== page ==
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It is with great pleasure that we introduce this celebration volume in honor of Peter Olver. Peter is both a world leader and a champion of computational applied mathematics. In recognition of Peter’s valuable role in FoCM as a board member, conference organizer, and former Managing Editor of this Journal, the FoCM community presents this volume as our mathematical gift to him.
Peter has been the world’s best mathematician in the application of Lie group actions to differential and discrete systems, including to Hamiltonian and integrable systems, for 30 years. It would be difficult to study all his papers and books in a single lifetime, let alone write them as Peter has done. With over 130 articles and five books (not counting his numerous proceedings volumes), his work has reached all corners of the mathematical world, from undergraduate education to professional research. Among this vast production, two bodies of work have influenced us the most, namely his graduate textbook “Applications of Lie groups to differential equations”, and his series of papers on Lie group-based moving frames. The former includes a fully detailed, computational proof of the exactness of the smooth variational complex, together with a rigorous discussion of Noether’s conservation laws and computational methods for infinite dimensional Poisson geometry and Hamiltonian systems. With a clear, self-contained exposition of the subject which makes it accessible to anyone with an interest in the application of Lie theory techniques to differential equations, the book is commonly found in the library of any researcher working on differential equations, and has been used all over the world as a reference book for graduate classes. It is without a doubt the best-known and most widely used book in the subject. The papers on group-based moving frames opened the door to the extended use of both geometric and algebraic methods in other fields. As it refers to moving frames, it was the last step in the full realization of the Erlanger program to move geometry into the realm of group theory, also fully in line with Cartan’s vision, of which Peter is a great connoisseur. The papers are based on the exceedingly simple idea of equivariance, described in a way that is free from the confines of any one particular field, in particular that of differential geometry, where frames had been used traditionally. Given Peter’s preference for the wide application of simple ideas, moving frames are now being applied in many settings beyond Cartan’s original path, including discrete systems, computer vision, numerical methods, and image processing.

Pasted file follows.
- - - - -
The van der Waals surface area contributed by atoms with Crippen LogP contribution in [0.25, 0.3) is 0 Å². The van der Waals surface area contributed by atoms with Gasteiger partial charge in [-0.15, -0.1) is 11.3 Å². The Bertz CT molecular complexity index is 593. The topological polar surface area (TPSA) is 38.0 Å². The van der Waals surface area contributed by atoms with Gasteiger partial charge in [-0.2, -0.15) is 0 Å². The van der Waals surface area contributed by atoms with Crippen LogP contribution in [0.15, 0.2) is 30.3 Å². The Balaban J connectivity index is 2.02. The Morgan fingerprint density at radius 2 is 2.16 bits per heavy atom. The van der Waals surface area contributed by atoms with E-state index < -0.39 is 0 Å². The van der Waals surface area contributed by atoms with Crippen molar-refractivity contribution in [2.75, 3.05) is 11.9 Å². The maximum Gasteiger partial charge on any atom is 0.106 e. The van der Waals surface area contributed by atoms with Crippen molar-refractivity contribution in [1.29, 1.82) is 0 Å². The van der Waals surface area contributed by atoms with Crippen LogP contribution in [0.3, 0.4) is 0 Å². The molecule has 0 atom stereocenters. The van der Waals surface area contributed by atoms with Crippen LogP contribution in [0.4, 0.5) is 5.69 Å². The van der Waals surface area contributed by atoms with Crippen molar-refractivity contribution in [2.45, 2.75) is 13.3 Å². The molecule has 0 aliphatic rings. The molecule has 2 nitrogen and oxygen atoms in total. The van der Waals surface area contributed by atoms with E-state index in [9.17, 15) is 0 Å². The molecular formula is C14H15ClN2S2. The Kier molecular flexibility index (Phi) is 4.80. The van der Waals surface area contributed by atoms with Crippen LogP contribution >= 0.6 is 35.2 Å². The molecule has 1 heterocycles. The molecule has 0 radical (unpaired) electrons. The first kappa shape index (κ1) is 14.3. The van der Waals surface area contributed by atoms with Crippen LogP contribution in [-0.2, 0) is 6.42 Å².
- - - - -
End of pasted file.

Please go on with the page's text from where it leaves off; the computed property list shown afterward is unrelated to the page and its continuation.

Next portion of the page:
Thus, group-based frames have served as bridge between different branches of mathematics, invigorating them and their interaction.
Along with original research, Peter’s bibliographic and historical researches are second to none. One would be hard pressed to find a paper of interest that Peter does not know about, a knowledge that he is happy to share with anyone. While we all each follow our own muse, it is, however, always a special achievement to solve a problem Peter says he could not do or did not see how to do—achievements enjoyed by Peter as well. Indeed, he is known for the inclusive nature of his research group, always welcoming, encouraging, and nurturing interested researchers. Thus it is no surprise that he has 20 graduate students and countless collaborators, most of whom have had a sustained relationship with what has felt like a mathematical family.
We wish Peter all the very best for his seventh decade, and hope to share many great results, conferences and visits with him, for many fun mathematical times to come.